A "radical" shift is needed in defence spending to prioritise the number of troops working on the ground to win over hearts and minds, the head of the army said last tonight.
General Sir David Richards told an audience in central London that the UK was lagging behind its enemies in being prepared for modern warfare.
Current and future conflicts would focus on using communication to drum up support and would need more British troops to work among populations such as that in Afghanistan, he said.
In a speech at the International Institute for Strategic Studies, General Richards said there was too much emphasis on "hugely expensive" cutting-edge equipment in the military.
Instead the focus should be shifted to providing more troops and staff, which would be cheaper.
He said: "If one equips more for this type of conflict while significantly reducing investment in higher-end war-fighting capability, suddenly one can buy an impressive amount of 'kit'."
Gen Richards went on: "Future wars of mass manoeuvre are more likely to be fought through the minds of millions of people looking at computer and television screens than on some modern equivalent of the Cold War's North German Plain. Indeed some might argue the screen is our generation's North German Plain, the place where future wars will be won or lost."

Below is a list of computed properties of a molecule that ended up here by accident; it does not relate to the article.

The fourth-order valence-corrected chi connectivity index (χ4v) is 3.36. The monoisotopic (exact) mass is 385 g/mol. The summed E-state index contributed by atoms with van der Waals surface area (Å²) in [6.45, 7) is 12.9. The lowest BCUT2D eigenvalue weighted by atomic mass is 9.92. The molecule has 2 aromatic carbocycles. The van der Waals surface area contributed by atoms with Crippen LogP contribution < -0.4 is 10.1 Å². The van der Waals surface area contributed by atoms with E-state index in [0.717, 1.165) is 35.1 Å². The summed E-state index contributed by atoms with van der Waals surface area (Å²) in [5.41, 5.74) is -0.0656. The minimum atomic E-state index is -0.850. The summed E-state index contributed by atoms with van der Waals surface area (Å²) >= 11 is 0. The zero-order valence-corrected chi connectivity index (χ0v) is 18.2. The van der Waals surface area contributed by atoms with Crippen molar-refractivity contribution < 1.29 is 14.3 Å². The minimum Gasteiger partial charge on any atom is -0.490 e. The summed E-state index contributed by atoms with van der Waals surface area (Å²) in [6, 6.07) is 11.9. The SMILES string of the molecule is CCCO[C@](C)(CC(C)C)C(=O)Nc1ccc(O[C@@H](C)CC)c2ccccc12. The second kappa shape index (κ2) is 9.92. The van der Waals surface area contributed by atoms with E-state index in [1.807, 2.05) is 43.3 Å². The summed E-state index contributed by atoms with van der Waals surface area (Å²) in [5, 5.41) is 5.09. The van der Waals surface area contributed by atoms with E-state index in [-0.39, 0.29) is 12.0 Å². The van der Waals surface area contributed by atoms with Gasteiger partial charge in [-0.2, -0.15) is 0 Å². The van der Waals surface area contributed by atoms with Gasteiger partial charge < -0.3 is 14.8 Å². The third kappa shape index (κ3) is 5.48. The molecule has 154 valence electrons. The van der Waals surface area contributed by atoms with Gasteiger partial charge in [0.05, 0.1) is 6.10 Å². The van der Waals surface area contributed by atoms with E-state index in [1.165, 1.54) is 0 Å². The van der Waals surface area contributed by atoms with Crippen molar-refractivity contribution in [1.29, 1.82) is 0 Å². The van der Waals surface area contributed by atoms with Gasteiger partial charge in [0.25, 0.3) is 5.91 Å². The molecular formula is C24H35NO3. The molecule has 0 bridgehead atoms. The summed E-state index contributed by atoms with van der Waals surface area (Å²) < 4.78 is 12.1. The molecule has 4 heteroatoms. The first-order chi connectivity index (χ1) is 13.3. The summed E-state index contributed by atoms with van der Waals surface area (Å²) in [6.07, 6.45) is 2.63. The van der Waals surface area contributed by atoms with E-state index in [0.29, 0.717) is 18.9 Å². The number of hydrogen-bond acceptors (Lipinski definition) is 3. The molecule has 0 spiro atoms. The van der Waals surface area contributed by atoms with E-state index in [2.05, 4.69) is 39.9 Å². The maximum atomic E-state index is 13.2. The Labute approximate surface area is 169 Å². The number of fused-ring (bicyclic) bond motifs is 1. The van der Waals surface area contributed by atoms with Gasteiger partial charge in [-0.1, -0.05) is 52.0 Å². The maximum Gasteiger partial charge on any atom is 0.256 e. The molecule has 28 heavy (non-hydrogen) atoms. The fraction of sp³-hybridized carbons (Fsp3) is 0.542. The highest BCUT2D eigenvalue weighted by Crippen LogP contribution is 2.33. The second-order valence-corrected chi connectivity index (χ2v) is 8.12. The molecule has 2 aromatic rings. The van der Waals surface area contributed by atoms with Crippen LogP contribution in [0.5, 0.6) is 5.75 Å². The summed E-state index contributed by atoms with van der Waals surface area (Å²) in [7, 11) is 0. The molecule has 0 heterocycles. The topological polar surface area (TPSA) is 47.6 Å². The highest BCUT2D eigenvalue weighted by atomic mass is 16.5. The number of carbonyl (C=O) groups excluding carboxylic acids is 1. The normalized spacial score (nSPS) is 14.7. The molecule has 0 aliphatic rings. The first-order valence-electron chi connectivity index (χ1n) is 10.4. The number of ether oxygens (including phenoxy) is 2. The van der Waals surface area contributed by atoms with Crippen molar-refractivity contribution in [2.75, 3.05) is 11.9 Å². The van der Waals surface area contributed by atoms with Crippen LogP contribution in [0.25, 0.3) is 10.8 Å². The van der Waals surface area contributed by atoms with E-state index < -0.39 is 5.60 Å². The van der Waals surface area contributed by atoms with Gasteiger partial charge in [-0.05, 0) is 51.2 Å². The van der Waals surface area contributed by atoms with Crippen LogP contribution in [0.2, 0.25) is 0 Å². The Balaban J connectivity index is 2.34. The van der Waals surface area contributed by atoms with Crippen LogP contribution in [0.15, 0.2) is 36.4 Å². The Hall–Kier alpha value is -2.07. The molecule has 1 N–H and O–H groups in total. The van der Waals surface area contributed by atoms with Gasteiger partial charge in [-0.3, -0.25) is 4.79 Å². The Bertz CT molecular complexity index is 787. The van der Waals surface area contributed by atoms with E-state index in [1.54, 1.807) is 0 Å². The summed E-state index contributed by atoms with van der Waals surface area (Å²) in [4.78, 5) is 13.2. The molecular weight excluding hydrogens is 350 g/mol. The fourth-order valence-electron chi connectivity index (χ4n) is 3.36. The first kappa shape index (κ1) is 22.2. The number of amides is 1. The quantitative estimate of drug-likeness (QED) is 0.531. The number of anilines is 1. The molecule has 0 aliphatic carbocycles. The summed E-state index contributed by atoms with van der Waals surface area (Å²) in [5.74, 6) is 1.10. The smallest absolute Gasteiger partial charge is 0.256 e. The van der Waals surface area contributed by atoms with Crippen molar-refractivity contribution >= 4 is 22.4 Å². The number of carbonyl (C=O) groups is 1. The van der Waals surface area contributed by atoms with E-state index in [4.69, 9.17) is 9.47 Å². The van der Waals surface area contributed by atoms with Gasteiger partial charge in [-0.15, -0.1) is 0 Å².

He said the Government must take the risk of changing its defence priorities or "run the far greater one of trying with inadequate resources to be all things to all conflicts and failing to succeed in any".
Getting the right number of skilled people "must not be viewed as an overhead" but a "precious capability that has to be paid for", he said,
A balance should be struck between Britain's ability to fight a traditional war and the new kind of conflict.
"This is about ensuring a balance across all three (services) and with allies, between our ability to fight a traditional war of air, maritime and ground kinetic manoeuvre and being able to conduct a far more difficult one amongst and with and for the people," the former International Security Assistance Force (ISAF) commander said.
He said the UK's armed forces were equipped for an outdated form of warfare and this must change.
Gen Richards said: "Our armed forces are primarily structured and equipped for the last war, for a war of technology against technology, armour against armour. We have pared down our forces numbers, replacing people with hardware and thoughts with process.
"Yet as the war of the present and the future is for the people, for their understanding and loyalty, we must be capable of being among them.
"This has a radical consequence for defence. It requires mass."
The head of the Army admitted that this could "come up against resistance from those who control the purse strings".
A review of the country's defence policy is being carried out and the initial proposals are due to be published in a Green Paper early this year.